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Pivotal Event: Reenactments commemorate full history of Civil War

By William D. Mayers

                                               Celia Tobin/The Post-Standard/2006
WILLIAM MAYERS describes the work of surgeons during
the Civil War to visitors at the Peterboro Civil War weekend.
Mayers portrays Capt. Will Nickel, an assistant surgeon
in the 12th U.S. Infantry. This year’s event is June 10-12

Robert E. Lee certainly would agree with your scribe that the American Civil War was not so civil (editorial, June 2). “It is well” the general is said to have remarked while observing the carnage at the Battle of Fredericksburg, “that war is so terrible, else we should grow too fond of it.” And in another nod to that sentiment, Major General William T. Sherman stated, “War is terrible. There’s no use trying to reform it. The more terrible it is, the sooner it will be over!” It is known that Ulysses S. Grant got sick to his stomach at the sight of blood. No, war is not civil. There is no kind, gentle way to kill someone on the battlefield.

We who reenact the American Civil War know full well what we’re marking here, as do those who reenact the War of 1812, the 200th anniversary cycle of which coincides with the Civil War’s 150th. It surely was an unavoidable, fratricidal conflict. There was indeed a warrior culture, especially in the deep South. And yes, we reflect on the wasted lives.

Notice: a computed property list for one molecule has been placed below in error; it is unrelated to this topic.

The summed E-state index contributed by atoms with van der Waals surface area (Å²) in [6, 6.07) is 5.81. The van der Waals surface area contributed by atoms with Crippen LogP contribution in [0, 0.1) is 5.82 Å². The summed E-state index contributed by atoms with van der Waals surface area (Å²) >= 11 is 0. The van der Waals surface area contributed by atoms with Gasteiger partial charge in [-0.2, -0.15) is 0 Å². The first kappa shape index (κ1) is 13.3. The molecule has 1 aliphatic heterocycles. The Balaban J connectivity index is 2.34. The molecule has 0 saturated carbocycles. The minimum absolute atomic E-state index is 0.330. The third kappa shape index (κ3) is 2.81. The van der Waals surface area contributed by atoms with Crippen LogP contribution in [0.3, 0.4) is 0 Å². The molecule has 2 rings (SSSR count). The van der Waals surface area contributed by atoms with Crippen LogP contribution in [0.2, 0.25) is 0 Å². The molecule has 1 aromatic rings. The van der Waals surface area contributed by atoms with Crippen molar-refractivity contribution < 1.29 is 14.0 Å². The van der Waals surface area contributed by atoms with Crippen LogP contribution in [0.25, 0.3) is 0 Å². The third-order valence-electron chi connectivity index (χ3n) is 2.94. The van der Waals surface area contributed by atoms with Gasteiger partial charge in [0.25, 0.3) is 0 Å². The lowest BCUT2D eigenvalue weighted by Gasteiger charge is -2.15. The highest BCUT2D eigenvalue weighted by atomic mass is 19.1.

We note that the proximate cause of the Civil War was slavery. A good many officials in those states that seceded said so; numerous letters and documents in their own hands that attest to this fact still exist and are preserved in various libraries and museums.

We note, too, that the Civil War marked the beginning of a sea change in the nation’s attitudes toward black folk when the federal government formally recognized the abilities and reliabilities of said people and accepted them as soldiers in the Union army.

Fully 180,000 black soldiers served, and some 80,000 of them lost their lives in their struggle for freedom. And, contrary to your editorial writer’s assertion, there will be reenactments of slavery. That’s the living history part of our commemorations. There will also be reenactments of the contribution of women to the war effort. At Peterboro’s June 11-12 observances, there will be presentations of Sanitary Commission efforts by a woman portraying Mary Livermore. There will be reference to other heroic women, such as Lucretia Mott and Mary Ann Ball Bickerdyke (Mother Bickerdyke). I personally will make note during the weekend of the only woman ever to be awarded the Medal of Honor, Dr. Mary Walker, a surgeon from Oswego.

Far from being a glorification of war, and far from being a gloating celebration of the horrible results of Sherman’s “march to the sea,” and far from distorting history into a nostalgic fantasy, our reenactments are a commemoration of the most pivotal event ever to occur in this nation.

We commemorate the uncivil aspects as well as the better angels of Americans’ nature. We agree with Alexis de Tocqueville, who said “When the past no longer illuminates the future, the spirit walks in darkness.”

William D. Mayers lives in Canastota. He portrays a surgeon, Capt. Will Nickel, of the 12th US Infantry, Co. A, during Civil War reenactments. The 19th Peterboro Civl War Weekend is June 11-12.